The review also investigated multimodal exercises and found that they improved the risk of falls in T2DM with community-dwelling older adults aged 65 and over. The results of the review suggested that strengthening and multi-modal exercises could be a fall prevention strategy to improve the risk of falls in community-dwelling older adults aged 65 and over with T2DM. Fall prevention strategies induced by strengthening and multimodal exercise may improve the risk of falls for T2DM. Future studies should address the association risk of falls and the duration, intensity and frequency of strengthening exercise for T2DM, and should address proper types that combine multimodal exercises. Since the review involved community-dwelling older adults aged 65 and over with T2DM, it is difficult to generalize the results other than to this particular population. A recent review suggested that risk of falls were related with cognitive dysfunction, peripheral nerve dysfunction, visual impairment, and physical function level. This review reported improvements in postural balance and gait performance, but not on cognitive dysfunction and visual impairment. Therefore, future studies should address the therapeutic effects of these exercises on cognitive dysfunction and visual impairment for elderly adults with T2DM.

Fig. 1. Flow diagram of included studies in the review. RCT: randomized controlled trial.
Fig. 2. Risk of bias graph of the systematic review.
Fig. 3. Forest plot of timed up-and-go test between strengthening exercise and control group.
Fig. 4. Forest plot of 6-minute walk test between multimodal exercise and control group.

Table 1

Clinical information of included studies (N=14)

Author, yearCountryNo. of participantsInterventionTherapeutic IntensityComparisonOutcome measuresAdditional therapySummary of results
Asa, 2012Sweden20Aquatic Ex.VO2max 40%-70%24 sessions, 45 minNo Ex.6 mWT, KE strength, SF-36No mentionedMore improved
Brandon, 2003USA31Strength Ex.216 sessions, 60 minNo mentionedTUG, 50 ft WT, KE strengthNo mentionedMore improved
Brooks, 2007USA62Strength Ex+standard care48 sessions, 45 minStandard careUBM strength, LBM strength, M. quality, M. fiber ratioNo mentionedMore improved
Dunstan, 2002Australia36Resistance Ex.72 sessions, 55 minAerobic Ex.+stretching Ex.Anthropometry, Body composition, Muscle strength, Resting BP, Energy expenditureNo mentionedMore improved
Hsieh, 2016Taiwan30Resistance Ex.36 sessions,Usual careUE & LE maximal M. strength, M. oxygenation response, TUG, 1 mSTS test, 5RSTS test, Aerobic capacityNo mentionedMore improved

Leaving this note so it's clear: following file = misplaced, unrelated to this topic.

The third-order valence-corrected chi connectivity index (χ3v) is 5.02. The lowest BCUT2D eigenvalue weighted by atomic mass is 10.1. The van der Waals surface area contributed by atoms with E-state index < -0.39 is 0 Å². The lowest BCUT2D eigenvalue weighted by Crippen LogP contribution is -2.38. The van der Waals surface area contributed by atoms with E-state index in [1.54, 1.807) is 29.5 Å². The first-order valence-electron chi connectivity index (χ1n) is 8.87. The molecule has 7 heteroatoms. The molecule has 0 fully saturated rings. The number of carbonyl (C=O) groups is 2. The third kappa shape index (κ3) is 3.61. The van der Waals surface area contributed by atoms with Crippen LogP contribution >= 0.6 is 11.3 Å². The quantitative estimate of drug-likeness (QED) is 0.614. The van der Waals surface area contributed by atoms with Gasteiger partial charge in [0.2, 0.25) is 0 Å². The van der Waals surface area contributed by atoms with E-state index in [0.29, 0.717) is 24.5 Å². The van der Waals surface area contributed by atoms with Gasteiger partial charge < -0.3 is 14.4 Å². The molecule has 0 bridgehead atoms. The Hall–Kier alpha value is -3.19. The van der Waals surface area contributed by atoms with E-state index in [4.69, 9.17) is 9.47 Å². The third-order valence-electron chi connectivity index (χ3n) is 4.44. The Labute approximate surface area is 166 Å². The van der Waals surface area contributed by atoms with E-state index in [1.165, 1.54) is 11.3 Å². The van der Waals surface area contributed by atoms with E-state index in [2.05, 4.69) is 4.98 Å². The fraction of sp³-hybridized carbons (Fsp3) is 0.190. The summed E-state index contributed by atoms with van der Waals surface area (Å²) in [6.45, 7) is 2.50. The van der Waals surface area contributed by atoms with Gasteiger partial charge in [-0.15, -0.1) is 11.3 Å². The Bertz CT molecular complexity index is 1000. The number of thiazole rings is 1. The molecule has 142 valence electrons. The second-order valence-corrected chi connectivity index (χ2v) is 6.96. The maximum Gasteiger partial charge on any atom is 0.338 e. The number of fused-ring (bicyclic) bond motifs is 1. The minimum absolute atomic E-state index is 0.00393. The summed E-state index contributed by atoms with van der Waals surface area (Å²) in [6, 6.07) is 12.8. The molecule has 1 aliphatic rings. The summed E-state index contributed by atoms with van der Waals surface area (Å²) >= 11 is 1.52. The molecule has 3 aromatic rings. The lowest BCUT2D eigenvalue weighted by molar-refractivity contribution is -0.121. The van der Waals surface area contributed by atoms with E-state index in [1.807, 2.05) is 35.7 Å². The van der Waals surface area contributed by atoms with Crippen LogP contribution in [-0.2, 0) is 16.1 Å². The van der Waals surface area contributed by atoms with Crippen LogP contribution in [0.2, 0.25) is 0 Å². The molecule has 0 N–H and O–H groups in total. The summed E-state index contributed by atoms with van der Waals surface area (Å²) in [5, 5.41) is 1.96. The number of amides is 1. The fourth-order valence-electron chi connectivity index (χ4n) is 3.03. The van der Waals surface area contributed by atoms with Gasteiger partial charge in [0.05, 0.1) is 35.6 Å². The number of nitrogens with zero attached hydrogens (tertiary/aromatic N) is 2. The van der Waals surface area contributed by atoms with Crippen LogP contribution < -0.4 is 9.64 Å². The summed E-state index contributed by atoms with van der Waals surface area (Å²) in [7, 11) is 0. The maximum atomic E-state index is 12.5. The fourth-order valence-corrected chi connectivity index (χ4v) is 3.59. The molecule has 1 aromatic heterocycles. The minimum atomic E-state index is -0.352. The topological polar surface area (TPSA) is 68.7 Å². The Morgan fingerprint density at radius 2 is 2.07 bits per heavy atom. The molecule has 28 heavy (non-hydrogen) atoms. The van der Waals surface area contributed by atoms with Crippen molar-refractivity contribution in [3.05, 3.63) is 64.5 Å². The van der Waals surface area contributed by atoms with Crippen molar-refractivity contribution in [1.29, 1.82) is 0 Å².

Kruse, 2010USA79Strength Ex., Balance Ex., Walking program, motivational telephone calls8 sessions with PT+3 sessions at homeDiabetes self-care instructionOLS, BBS, TUG, Rt. DF strength, 12 month falls ratesUsual medical care Therapeutic footwearMore improved
Kutty, 2013Malaysia32Multisensory Ex.18 sessions, 30 minNo treatmentsTUG, 6 mWTUsual leisure activitiesMore improved
Lee, 2013aRepublic of Korea64Virtual reality Ex.20 sessions, 50 minHealth educationOLS, BBS, TUG, Gait velocity and CadenceNo mentionedMore improved
Lee, 2013bRepublic of Korea60WBV+balance Ex. Balance Ex.12 sessions, 60 minNo balance Ex.OLS, BBS, TUG, postural sway, gait velocity, cadence, falls efficacyNo mentionedMore improved
N g, 2018Hong Kong93Strengthening Ex.20 sessions, 60 minUsual daily activitiesSOT, TUG, SLSTRhythmic Ex.More improved
Tan, 2012China30Aerobic Ex.+Resistance Ex.18 sessions, 60 minNo mentioned6 mWT, DF peak torque, PF peak torqueNo mentionedMore improved
Taveggia, 2013Italy27Multimodal Ex.20 sessions, 60 minStandard care group6 mWT, 10 mWT, FIM, Tinetti POMA, REE, RRNo mentionedMore improved
Tessier, 2000Canada39Aerobic Ex.48 sessions, 60 minNo mentionedTreadmill test, QOL, Attitudes questionnaireNo mentionedMore improved
Tsang, 2008Australia37Tai Chi32 sessions, 60 minSham Ex.Glucose metabolism, BMI, Habitual physical activityNo mentionedMore improved

Ex: exercise, 6 mWT: 6 minute walk test, KE: knee extension, TUG: timed up-and-go test, WT: walk test, UBM: upper body mass, LBM: lower body mass, M: muscle, BP: blood pressure, UE: upper extremity, LE: lower extremity, 1 mSTS test: 1 minute sit-to-stand test, 5RSTS test: 5 repetition of sit-to-stand test, PT: physical training, OLS: one leg stance, BBS: Berg balance scale, DF: dorsiflexion, WBV: whole body vibration, PF: plantarflexion, 10 mWT: 10 meter walk test, SLST: single-leg stance test, SOT: sensory organization test, POMA: performance-oriented mobility assessment, REE: resting energy expenditure, RR: respiratory rate, QOL: quality of life, BMI: body mass index.